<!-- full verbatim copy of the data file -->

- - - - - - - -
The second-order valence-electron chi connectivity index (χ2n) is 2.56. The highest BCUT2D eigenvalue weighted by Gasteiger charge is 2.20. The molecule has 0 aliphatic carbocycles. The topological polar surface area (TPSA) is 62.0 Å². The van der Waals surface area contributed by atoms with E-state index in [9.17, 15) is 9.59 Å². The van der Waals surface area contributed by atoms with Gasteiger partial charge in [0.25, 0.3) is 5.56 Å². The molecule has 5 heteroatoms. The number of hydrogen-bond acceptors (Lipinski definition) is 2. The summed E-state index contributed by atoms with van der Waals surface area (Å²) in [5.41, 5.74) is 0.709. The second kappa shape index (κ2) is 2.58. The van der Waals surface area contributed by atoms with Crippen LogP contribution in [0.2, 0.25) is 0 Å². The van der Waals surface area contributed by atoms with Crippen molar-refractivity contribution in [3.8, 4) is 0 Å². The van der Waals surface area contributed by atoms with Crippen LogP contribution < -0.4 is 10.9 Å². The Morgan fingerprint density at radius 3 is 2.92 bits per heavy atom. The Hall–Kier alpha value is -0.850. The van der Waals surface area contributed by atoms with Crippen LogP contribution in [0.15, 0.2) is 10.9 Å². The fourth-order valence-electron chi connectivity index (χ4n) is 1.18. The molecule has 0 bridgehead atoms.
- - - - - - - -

The second-order valence-electron chi connectivity index (χ2n) is 2.56. The highest BCUT2D eigenvalue weighted by Gasteiger charge is 2.20. The molecule has 0 aliphatic carbocycles. The topological polar surface area (TPSA) is 62.0 Å². The van der Waals surface area contributed by atoms with E-state index in [9.17, 15) is 9.59 Å². The van der Waals surface area contributed by atoms with Gasteiger partial charge in [0.25, 0.3) is 5.56 Å². The molecule has 5 heteroatoms. The number of hydrogen-bond acceptors (Lipinski definition) is 2. The summed E-state index contributed by atoms with van der Waals surface area (Å²) in [5.41, 5.74) is 0.709. The second kappa shape index (κ2) is 2.58. The van der Waals surface area contributed by atoms with Crippen LogP contribution in [0.2, 0.25) is 0 Å². The van der Waals surface area contributed by atoms with Crippen molar-refractivity contribution in [3.8, 4) is 0 Å². The van der Waals surface area contributed by atoms with Crippen LogP contribution < -0.4 is 10.9 Å². The Morgan fingerprint density at radius 3 is 2.92 bits per heavy atom. The Hall–Kier alpha value is -0.850. The van der Waals surface area contributed by atoms with Crippen LogP contribution in [0.15, 0.2) is 10.9 Å². The fourth-order valence-electron chi connectivity index (χ4n) is 1.18. The molecule has 0 bridgehead atoms.